“The husband has emotional problems with packing his wife’s things, doing something that finalises her life, packs it away, and he doesn’t want to do it so you need Will or me to help him?”
“Not Will, if it were me, I don’t think I would want a man going through my wife’s things, I was going to ask you but I don’t think you should be asked to do something sad on a day when you should be happy, celebrating, having fun and planning your wedding.”
“Mark, stop worrying, I know exactly how the man feels, he’s lost his partner in life but he is having problems coming to terms with it, so did I when I lost my parents and again only a few months ago, when my Auntie Mo died. Of course I’ll do it and the couple as well. Will and I can delay the announcement of our engagement until tomorrow if necessary and I’ll have to wait a little longer for the huge diamond engagement ring.” I slipped my hand under his arm, “Come on, we’ll do it now, before you show me the pictures and we’ll need to pop into the shop first and steal some of the tissue paper they use for wrapping and a nice box for her jewellery.”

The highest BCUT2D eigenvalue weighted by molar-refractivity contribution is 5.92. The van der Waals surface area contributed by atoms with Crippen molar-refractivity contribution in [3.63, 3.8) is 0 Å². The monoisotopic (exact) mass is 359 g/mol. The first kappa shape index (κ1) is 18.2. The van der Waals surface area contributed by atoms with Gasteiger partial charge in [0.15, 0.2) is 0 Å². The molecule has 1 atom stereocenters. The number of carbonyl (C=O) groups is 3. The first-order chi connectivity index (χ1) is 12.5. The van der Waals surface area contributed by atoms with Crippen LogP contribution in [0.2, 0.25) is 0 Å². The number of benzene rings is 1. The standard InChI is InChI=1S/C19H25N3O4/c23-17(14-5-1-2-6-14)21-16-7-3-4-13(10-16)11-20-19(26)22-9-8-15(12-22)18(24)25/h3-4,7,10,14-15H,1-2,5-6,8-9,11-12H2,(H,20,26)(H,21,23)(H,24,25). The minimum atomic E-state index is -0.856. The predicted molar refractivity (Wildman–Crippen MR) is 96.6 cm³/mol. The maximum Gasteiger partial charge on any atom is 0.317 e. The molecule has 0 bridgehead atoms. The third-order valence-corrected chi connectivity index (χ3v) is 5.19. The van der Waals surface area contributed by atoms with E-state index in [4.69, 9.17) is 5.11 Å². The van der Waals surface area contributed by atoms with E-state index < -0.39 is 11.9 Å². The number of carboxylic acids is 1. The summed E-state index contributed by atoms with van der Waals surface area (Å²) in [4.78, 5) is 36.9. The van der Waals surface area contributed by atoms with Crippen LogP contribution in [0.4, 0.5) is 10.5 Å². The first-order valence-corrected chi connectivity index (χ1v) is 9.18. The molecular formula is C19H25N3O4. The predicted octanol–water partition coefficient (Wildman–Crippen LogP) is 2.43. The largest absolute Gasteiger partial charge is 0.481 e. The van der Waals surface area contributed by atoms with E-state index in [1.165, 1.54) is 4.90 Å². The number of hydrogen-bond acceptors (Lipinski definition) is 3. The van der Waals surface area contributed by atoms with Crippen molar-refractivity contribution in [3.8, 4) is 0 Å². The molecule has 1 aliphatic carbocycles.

It was very poignant for me. When my parents died, Auntie Mo had been there to pack away their things, keeping things she knew I would want, things that were not necessarily useful but carried memories. When she had died I had to do what I was now doing for the man whose wife had drowned and of course it brought back so many memories but now, most of those memories were good ones. I still felt sad about the job I was doing but the sadness was more for the man than for myself. He was working with Mark most of the time but occasionally came over to where I was putting his wife’s things away and watched, occasionally picking something up and looking at it, stroking it before giving it to me without saying anything. One was her hair brush and it was one of the few times he did say something; “She had lovely hair and the only time I can recall her not brushing it for at least a half hour before going to bed, were the nights we were in the lifeboat, she forgot to take the brush when we abandoned ship but she still ran her fingers through her hair at night until she became so ill.”